Early on, there were restrictions on the program imposed by the religious right. The original program required that a third of all prevention money be dedicated to teaching chastity and fidelity, even in countries where transmission was mostly through drug injection. Studies showed that the abstinence effort never worked, but it was seen as a necessary compromise to get conservatives onboard. The abstinence requirement was removed in 2008.

Bipartisan support continued through three reauthorizations of the program. That ended this year, when Republicans took over the House with a slim majority that was beholden to the MAGA wing of the party, which has been looking for opportunities to damage any Biden administration priorities. PEPFAR became a target when the Heritage Foundation released a falsehood-ridden report in May saying the administration was using it as a “vehicle to promote its domestic radical social agenda overseas,” specifically abortion and L.G.B.T.Q. issues.

The report provided no basis for this claim, other than to cite a White House memo on President Biden’s overall efforts “to support women’s and girls’ sexual and reproductive health and rights in the United States, as well as globally.” Mr. Biden’s only policy move was to reverse a Trump administration policy that prevented federal money from going to any organization fighting AIDS that is also providing counseling on abortion. That is consistent with the position established under Mr. Bush, that the abortion battle had nothing to do with global health.

But the report lit a fire under the most fervent anti-abortion Republicans in Congress, including former supporters of PEPFAR. Representative Chris Smith of New Jersey, who sponsored the program’s reauthorization in 2018, wrote a letter to his House colleagues saying the administration’s latest PEPFAR action plan “makes absolutely clear that the new direction of the program includes ‘integrating’ PEPFAR with abortion promotion.” That new direction is nowhere in the report. The White House even added a footnote to the document cited by Mr. Smith to make it explicitly clear that “PEPFAR does not fund abortions, consistent with longstanding legal restrictions on the use of foreign assistance funding related to abortion.”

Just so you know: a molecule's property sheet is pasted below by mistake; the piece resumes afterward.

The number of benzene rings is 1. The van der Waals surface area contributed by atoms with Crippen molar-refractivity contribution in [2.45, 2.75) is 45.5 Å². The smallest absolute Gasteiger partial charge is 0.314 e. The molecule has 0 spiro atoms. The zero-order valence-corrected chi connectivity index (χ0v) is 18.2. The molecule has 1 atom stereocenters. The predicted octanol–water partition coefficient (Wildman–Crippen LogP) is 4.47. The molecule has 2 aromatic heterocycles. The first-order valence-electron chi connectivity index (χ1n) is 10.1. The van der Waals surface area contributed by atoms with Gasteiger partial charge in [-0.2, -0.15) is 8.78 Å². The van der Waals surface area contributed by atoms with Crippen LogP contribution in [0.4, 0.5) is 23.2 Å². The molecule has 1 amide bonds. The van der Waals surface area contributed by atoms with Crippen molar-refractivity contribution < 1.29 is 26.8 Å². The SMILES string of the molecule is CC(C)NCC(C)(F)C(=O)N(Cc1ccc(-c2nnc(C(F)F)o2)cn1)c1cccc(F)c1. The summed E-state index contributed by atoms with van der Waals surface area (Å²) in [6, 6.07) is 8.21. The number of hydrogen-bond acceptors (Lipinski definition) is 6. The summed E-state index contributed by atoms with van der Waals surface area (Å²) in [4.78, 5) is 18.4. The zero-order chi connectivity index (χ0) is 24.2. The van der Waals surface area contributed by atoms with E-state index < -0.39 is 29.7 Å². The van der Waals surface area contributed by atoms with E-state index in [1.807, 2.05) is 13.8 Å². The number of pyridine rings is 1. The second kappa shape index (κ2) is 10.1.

Mr. Smith and several anti-abortion activist groups say they’re upset that some of the nonprofit groups getting PEPFAR money have separate efforts, not funded by the program, that provide or promote abortion. But that was also the case at the beginning of the program.

With the demise of Roe v. Wade and a resulting backlash among many voters, the far right’s anti-abortion demands have become increasingly outrageous. In the Senate, Tommy Tuberville of Alabama has held up all military promotions for half a year in a one-man crusade against the Pentagon’s policy allowing military personnel to travel to get an abortion.

Turning up the pressure, anti-abortion organizations like Susan B. Anthony Pro-Life America and the Family Research Council are making a test vote out of the reauthorization of PEPFAR, scoring it as a vote for abortion rights. That means any supporters of the program in its current form won’t get a perfect score on their anti-abortion report card, a threat strong enough to prevent many Republicans from doing the right thing. Mr. Smith and others want to add a policy cutting off AIDS funds to groups that provide abortion counseling, which could send reauthorization to defeat.

A failure to reauthorize PEPFAR wouldn’t kill it outright, unless the House separately refuses to appropriate money for it. But it would eliminate some of the rules that ensure the program’s funds go to the right places. More important, a no vote would send a clear signal to the rest of the world that it could no longer rely on the country to defend its reputation and its biggest accomplishments as a leader in global health. Even a program that once represented the highest ideals of the United States — its compassion, its expertise and its resources — is becoming a casualty of the country’s most destructive and divisive forces.

Source photograph by Comstock, via Getty Images.